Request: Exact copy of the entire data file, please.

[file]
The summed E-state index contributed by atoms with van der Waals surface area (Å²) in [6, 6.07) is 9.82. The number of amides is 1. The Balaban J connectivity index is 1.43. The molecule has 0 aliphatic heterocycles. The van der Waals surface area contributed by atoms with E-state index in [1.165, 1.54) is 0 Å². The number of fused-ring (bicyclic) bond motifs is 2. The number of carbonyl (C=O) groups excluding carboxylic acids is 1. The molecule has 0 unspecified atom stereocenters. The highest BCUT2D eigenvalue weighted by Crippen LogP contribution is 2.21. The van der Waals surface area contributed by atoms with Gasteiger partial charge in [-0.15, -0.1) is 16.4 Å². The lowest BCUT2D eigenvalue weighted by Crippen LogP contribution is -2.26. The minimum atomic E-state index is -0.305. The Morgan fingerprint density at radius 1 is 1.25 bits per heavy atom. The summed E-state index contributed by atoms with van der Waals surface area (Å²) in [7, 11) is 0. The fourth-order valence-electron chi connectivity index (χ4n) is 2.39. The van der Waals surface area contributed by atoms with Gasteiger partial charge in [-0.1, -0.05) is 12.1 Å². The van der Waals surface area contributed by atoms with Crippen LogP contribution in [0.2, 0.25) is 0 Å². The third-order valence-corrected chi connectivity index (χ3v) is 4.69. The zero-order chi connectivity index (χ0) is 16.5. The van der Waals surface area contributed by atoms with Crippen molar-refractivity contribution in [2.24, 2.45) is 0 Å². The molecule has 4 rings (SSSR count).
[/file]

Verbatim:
The summed E-state index contributed by atoms with van der Waals surface area (Å²) in [6, 6.07) is 9.82. The number of amides is 1. The Balaban J connectivity index is 1.43. The molecule has 0 aliphatic heterocycles. The van der Waals surface area contributed by atoms with E-state index in [1.165, 1.54) is 0 Å². The number of fused-ring (bicyclic) bond motifs is 2. The number of carbonyl (C=O) groups excluding carboxylic acids is 1. The molecule has 0 unspecified atom stereocenters. The highest BCUT2D eigenvalue weighted by Crippen LogP contribution is 2.21. The van der Waals surface area contributed by atoms with Gasteiger partial charge in [-0.15, -0.1) is 16.4 Å². The lowest BCUT2D eigenvalue weighted by Crippen LogP contribution is -2.26. The minimum atomic E-state index is -0.305. The Morgan fingerprint density at radius 1 is 1.25 bits per heavy atom. The summed E-state index contributed by atoms with van der Waals surface area (Å²) in [7, 11) is 0. The fourth-order valence-electron chi connectivity index (χ4n) is 2.39. The van der Waals surface area contributed by atoms with Gasteiger partial charge in [-0.1, -0.05) is 12.1 Å². The van der Waals surface area contributed by atoms with Crippen LogP contribution in [0.2, 0.25) is 0 Å². The third-order valence-corrected chi connectivity index (χ3v) is 4.69. The zero-order chi connectivity index (χ0) is 16.5. The van der Waals surface area contributed by atoms with Crippen molar-refractivity contribution in [2.24, 2.45) is 0 Å². The molecule has 4 rings (SSSR count).